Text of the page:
A different kind of sacrifice...
One of the rites of the Hajj (the pilgrimage to Mecca) is the sacrifice of an animal, often a goat, sometimes a sheep, or even a cow, and the distribution of the meat. This ritual, obviously, encourages us to loosen our attachments to our worldly possessions, and to consider the needs of those who have less than we do.
Nonetheless, there has been much debate in the Muslim world over this -- is it an extravagant waste, or a ritual that benefits the most needy in society? Should we observe this ritual, or abandon it as something that no longer makes sense in a society full of Muslims.
People on the pro side are quick to point out that in many Muslim countries, extreme poverty is a huge problem; the sacrifices made and then distributed as charity during Hajj season provide what for some is a once a year taste of meat.
On the anti side, the argument runs that as it is much meat goes to waste as far too many animals are slaughtered at the same time. If every adult Muslim sacrificed an animal (or had one slaughtered) the streets would be stacked with rotting meat a few days later.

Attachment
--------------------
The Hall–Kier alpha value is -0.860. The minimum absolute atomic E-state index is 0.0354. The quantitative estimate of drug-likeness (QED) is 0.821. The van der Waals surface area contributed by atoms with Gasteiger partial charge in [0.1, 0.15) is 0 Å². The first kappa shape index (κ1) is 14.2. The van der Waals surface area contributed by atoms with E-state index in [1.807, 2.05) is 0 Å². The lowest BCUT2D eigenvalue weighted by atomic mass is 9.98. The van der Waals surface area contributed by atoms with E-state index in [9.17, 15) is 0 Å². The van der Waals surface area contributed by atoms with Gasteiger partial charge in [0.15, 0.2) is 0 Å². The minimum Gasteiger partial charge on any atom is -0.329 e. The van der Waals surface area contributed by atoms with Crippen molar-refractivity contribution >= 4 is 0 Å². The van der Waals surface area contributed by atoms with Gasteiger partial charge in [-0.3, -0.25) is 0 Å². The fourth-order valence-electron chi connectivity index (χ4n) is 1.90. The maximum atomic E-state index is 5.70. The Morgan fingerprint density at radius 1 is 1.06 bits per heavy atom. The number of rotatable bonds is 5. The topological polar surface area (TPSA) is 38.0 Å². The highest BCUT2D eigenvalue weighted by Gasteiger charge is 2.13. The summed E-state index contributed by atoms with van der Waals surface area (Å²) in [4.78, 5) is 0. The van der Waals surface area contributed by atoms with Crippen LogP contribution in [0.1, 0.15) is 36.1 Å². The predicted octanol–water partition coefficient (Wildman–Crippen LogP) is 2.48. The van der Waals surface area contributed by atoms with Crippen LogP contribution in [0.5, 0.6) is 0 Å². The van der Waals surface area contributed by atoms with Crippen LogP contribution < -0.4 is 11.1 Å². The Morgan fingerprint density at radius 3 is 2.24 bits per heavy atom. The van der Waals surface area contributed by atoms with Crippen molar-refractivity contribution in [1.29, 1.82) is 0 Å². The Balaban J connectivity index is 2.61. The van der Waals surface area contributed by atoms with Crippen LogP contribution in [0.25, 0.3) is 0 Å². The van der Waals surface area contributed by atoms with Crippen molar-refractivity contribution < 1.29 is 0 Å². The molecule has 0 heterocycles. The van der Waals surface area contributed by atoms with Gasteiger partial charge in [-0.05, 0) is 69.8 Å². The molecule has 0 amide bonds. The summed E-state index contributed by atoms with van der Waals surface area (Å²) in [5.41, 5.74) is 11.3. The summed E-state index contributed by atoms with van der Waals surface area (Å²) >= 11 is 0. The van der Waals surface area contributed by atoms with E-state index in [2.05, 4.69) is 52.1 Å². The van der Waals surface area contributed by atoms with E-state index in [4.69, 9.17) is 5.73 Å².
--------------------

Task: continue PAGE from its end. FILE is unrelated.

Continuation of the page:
While many Muslims in the US follow the tradition of having an animal slaughtered, many do not. Many of those who do, don't actually go out and perform a sacrificial rite, but pay for an animal to be slaughtered overseas, and the meat distributed for charity.
For those of us who don't participate in this rite, and even those of us who do, perhaps a different sort of sacrifice is in order. Sacrificing an animal costs money -- the price of the animal, the cost of the butcher to sacrifice it. Perhaps it would be better to take that same money (or to set it aside if you weren't planing to spend it) and use it to sponsor a live animal for a family in need. That way, your sacrifice won't just provide a meal once a year, but will provide milk, or eggs; kids, or calves or chicks to sell, or raise and eat. It can be the first step to self-sufficiency for a whole family.
Giving a live animal may not be the letter of the ritual, but it sure seems appropriate to the spirit of it. That and the true spirit of charity -- while food is needed when someone is starving, how much better to help them never go hungry again?